America is a litigious country and Americans are a litigious people. The potential for damages per abortion successfully challenged in suit is not so much a bounty as it is the recovery of expenses for something no civilization can survive without: the enforcement of law. One might suggest that such dollar amounts ought to go to expecting mothers, to support them in caring for their children, to which I and Texas say: Yes, of course, we can do both. Undiscussed in the controversy around the heartbeat bill has been the Texas legislature’s commitment of $100 million to the state’s “Alternatives to Abortion” program, which includes everything from counseling and employment training to carseats and housing support. Initiatives such as this one will be just as vital to winning the long war as each legislative and judicial victory.
It was the private civil lawsuit enforcement tactic that let the law go into effect without interference from the liberal holy of holies, the U.S. Supreme Court. And it is that inaction that makes the faction for “choice” feel betrayed, shocked that their temple, which has given them miracles like same-sex marriage, would fail now to defend this bloody sacrament. The faithful who burned candles to Ruth Bader Ginsburg, who kept vigil, who protest at the appointed times, and march in the bacchanals during the sacred month—they must now come to grips with the possibility that there really is a time for every purpose under the heaven: a time to plant, and a time to pluck up that which is planted; a time to win 5 to 4, and a time to lose 5 to 4.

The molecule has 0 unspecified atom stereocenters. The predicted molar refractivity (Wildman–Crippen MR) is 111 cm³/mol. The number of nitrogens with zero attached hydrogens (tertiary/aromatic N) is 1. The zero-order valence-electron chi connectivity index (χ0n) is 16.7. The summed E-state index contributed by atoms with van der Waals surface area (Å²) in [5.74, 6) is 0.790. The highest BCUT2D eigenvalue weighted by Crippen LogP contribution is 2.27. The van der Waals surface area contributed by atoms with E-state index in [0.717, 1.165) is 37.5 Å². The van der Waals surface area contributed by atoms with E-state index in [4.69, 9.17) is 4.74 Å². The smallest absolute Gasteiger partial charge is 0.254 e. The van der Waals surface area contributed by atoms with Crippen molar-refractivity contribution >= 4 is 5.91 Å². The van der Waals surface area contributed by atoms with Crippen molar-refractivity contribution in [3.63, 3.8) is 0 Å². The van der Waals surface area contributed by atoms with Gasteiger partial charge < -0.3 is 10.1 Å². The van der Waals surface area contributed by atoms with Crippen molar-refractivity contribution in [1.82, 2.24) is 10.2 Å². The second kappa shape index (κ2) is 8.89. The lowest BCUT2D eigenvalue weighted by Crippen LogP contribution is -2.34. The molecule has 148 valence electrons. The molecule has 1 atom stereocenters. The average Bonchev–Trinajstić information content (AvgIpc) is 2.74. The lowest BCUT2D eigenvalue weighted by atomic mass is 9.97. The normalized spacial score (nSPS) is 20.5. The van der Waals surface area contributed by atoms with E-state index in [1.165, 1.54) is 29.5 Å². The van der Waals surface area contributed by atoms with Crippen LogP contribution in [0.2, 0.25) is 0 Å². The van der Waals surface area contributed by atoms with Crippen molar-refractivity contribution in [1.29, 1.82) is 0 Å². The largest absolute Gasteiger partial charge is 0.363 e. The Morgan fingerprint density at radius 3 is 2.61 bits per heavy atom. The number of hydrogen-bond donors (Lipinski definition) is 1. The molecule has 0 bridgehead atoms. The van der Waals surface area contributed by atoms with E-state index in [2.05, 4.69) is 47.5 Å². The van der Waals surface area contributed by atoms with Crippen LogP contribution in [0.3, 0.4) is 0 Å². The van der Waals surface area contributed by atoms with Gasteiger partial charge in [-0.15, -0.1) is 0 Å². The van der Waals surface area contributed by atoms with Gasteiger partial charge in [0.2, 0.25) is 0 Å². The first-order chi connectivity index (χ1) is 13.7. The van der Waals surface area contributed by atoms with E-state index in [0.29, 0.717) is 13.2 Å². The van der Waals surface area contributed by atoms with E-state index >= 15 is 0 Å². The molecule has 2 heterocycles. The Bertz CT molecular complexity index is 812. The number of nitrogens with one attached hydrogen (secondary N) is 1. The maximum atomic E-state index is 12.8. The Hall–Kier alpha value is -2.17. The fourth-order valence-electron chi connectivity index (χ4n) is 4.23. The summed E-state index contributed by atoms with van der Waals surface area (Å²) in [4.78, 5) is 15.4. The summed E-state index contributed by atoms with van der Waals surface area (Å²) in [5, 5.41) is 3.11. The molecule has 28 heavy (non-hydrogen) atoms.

All this reminds me of another Canaanite fertility god, Baal, whom the Lord put to shame by the prophet Elijah on Mount Carmel. Elijah challenged those who ate at Jezebel’s table (I wonder if Jezebel has a nice expense account), the prophets of Baal and Asherah, to call on their god for divine fire, that the sacrificial bull might be consumed.
So they took the bull which was given them, and they prepared it, and called on the name of Baal from morning even till noon, saying, “O Baal, hear us!” But there was no voice; no one answered. Then they leaped about the altar which they had made. And so it was, at noon, that Elijah mocked them and said, “Cry aloud, for he is a god; either he is meditating, or he is busy, or he is on a journey, or perhaps he is sleeping and must be awakened.”
But there was no voice; no one answered, no one paid attention. And before that silence the hysteria of abortion’s advocates has mounted to fresh heights. No, the Supreme Court has not overturned Roe by declining to act in this case. It has only decided there is no one to enjoin from allowing the law to go into effect.
But, praise the Lord, His truth is marching on, and there will be more heartbeat bills and Roe will be overturned and, eventually, the slaughter of 60 million will be ended. And so, to those who seethe, again I ask, where are your gods now?